• chenier (shu-neer) – the Louisiana name for a rare geological feature that occurs in only a few parts of the world.  “Chenier” comes from the French word meaning “place of oaks”.  Found in southern Louisiana and Texas, cheniers are shore parallel sandy ridges that rise above the surrounding marsh lands.  The elevated land allows non-wetland species such as oaks to grow.  Cheniers are formed through the advance or retreat of the Gulf of Mexico as the delta lobe of the Mississippi River changed courses.  When sediment loads carried by the longshore current were poor, the Gulf would advance and form a sandy beach head.  When sediment loads were plentiful, fine particles would come to rest on the shore and the marsh would advance southward, leaving the old beach ridge stranded in between strips of marshland.  The area from the western shore of Vermillion Bay in Louisiana to the Sabine River on the LA/TX border is known as the Louisiana Chenier Plain and many communities in South Louisiana such as Johnson Bayou, Holly Beach, Cameron and Grand Chenier are built on these ridges.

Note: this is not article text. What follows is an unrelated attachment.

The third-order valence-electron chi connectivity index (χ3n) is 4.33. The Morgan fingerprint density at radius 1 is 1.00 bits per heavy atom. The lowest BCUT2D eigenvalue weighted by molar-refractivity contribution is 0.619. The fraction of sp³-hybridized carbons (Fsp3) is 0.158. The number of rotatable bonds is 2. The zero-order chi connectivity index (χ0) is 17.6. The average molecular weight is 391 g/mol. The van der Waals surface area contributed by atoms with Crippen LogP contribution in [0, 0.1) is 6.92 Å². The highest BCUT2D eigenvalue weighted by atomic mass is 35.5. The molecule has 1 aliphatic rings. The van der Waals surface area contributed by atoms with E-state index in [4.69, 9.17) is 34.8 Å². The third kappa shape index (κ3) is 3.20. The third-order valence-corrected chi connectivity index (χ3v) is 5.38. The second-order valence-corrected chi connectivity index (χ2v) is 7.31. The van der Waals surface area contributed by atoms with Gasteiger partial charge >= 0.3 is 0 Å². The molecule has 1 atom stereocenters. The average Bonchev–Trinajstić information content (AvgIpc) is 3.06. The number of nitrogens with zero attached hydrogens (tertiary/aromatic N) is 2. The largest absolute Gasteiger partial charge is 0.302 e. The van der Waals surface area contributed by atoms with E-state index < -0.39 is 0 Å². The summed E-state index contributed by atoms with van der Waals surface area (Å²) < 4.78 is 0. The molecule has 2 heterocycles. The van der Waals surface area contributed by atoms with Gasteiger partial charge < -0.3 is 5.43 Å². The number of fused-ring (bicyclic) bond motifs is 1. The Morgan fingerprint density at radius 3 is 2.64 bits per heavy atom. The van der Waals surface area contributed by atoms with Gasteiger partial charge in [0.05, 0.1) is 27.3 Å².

• flotant (flow-tont) – also known as “la prairie tremblant”.  Floating marsh or “flotant” is a mat of peat held together by the roots and rhizomes of wetland plants that floats above the underlying soil.  As the water level fluctuates, the flotant will as well which keeps the plants from drowning.  As flotant thickens, it can begin to support larger woody plants such as wax myrtles and even cypress saplings.  This can transform the flotant into a swamp.  Flotant can appear to be solid ground though when stepped on, usually doesn’t support the weight of a person.  Flotant is recognizable by the undulating motion of the mat when disturbed.


  • marsh – a wetland dominated by grasses and non-woody plants.  Marses are sub categorized based on salinity as: freshwater, intermediate, brackish and saline.
  • swamp – a wetland that supports wooded plants.  In southern Louisiana, typically cypress and tupelo gum trees.